Generally, at the outset, a prospective seller will ask the business broker what he or she thinks the business will sell for. The business broker usually explains that a review of the financial information will be necessary before a price or a range of prices can be suggested for the business. Most sellers have some idea about what they feel their business should sell for - and this is certainly taken into consideration.
However, the business broker is familiar with market considerations and, by reviewing the financial records of the business, can make a recommendation of what he or she feels is what the market will dictate. A range is normally set with a low and high price. The more cash demanded by the seller, the lower the selling price; the smaller the cash requirements of the seller, the higher the price. Since most business sales are seller-financed, the down payment and terms of the sale are very important.
In many cases, how the sale of the business is structured is more important than the actual selling price of the business. Too many buyers make the mistake of being overly-concerned about the full price when the terms of the sale can make the difference between success and failure. An oft-quoted anecdote may better illustrate this point: If you could buy a business that would provide you with more net profit than you thought possible even after subtracting the debt service to the seller, and you could purchase this business with a very small down payment, would you really care what the full price of the business was?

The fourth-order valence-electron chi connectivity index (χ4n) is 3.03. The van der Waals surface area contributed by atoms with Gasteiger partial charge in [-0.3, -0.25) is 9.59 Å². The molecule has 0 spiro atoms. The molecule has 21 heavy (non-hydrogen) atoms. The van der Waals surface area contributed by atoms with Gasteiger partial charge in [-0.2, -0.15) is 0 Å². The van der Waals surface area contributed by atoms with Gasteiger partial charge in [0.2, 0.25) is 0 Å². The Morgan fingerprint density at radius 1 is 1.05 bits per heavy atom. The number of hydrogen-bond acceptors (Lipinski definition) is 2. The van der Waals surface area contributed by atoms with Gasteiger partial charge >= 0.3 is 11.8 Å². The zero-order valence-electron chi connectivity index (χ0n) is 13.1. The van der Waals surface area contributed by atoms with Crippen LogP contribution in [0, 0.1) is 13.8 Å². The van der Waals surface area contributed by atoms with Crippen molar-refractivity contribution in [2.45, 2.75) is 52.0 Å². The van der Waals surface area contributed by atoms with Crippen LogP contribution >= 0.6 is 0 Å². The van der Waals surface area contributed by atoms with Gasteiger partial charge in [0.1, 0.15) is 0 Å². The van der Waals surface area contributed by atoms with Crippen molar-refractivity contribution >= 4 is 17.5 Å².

Buying a Business
- Buying Overview
- Business Valuation
- Do I Need an Attorney?
- About Using A Business Broker
- Buying FAQs
- Business Buying Process
- Due Diligence
- Creative Financing for Buyers
- Buy a Business OR Start One?
- Three Basic Factors of Earnings
- Questions to Consider for the Serious Buyer
- Key Factors on the Acquirer’s Side
- Advantages of Buying an Existing Business
- Today’s Business Buyer
- Dispelling a Buyer Myth